A. Legal Sufficiency 1. Adequacy 2. Unilateral Contracts 3. Bilateral Contracts 4. Illusory Promises a. Output and Requirement Contracts b. Exclusive Dealing Contracts c. Conditional Promises 5. Pre-existing Obligation a. Modification of a Pre-existing Contract b. Substituted Contracts c. Settlement of a Undisputed Debt d. Settlement of an Disputed Debt B. Bargained-For-Exchange 1. Past Consideration 2. Third Parties C. Contracts without Consideration 1. Promises to Perform Prior Unenforceable Obligations a. Promise to Pay Debt Barred by the Statute of Limitations b. Promise to Pay Debt Discharged in Bankruptcy c. Voidable Promises d. Moral Obligation 2. Promissory Estoppel 3. Contracts under Seal 4. Promises Made Enforceable by Statute a. Contract Modifications b. Renunciations c. Firm Offers
Cases in This Chapter
Pearsall v. Alexander Denney v. Reppert New England Rock Services, Inc. v. Empire Paving, Co. DiLorenzo v. Valve and Primer Corporation
*** Chapter Objective ***
Define consideration and explain what is meant by legal sufficiency.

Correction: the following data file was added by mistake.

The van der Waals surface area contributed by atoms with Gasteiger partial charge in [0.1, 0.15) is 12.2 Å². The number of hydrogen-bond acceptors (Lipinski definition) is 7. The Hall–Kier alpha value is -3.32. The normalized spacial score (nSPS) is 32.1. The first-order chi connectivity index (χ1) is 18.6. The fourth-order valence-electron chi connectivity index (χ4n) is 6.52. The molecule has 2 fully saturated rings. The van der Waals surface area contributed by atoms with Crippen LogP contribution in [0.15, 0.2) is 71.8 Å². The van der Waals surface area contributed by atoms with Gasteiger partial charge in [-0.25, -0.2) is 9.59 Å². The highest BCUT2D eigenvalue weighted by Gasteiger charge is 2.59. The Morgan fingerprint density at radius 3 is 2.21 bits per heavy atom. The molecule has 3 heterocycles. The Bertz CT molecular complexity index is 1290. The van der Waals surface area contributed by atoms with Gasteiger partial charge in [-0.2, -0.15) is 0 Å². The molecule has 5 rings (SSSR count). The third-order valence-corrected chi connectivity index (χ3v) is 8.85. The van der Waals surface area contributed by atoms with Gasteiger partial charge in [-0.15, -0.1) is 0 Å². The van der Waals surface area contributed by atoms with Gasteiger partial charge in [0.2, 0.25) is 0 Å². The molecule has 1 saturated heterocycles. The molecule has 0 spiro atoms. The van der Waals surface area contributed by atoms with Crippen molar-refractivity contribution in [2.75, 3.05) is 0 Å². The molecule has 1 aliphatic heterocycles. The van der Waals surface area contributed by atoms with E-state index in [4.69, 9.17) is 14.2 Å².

A. LEGAL SUFFICIENCY
Consideration is the legal value which supports a promise in a contract relationship; it is the inducement to make a contract enforceable. To be legally sufficient, the consideration for the promise must be either a legal detriment to the promisee or a legal benefit to the promisor. In other words, the promisor must receive something of legal value or the promisee must give up something of legal value in return for the promise. Legal detriment does not mean harm, but rather something which the promisee was previously under no legal obligation to do or refrain from doing. Legal benefit means the obtaining by the promisor of that which he had no prior legal right to obtain.
Pearsall v. Alexander
Case Questions 1. Would the results be the same if the Lottery ticket was worth $20.00? $2,000,000? 2. How can the "course of conduct" test be applied to this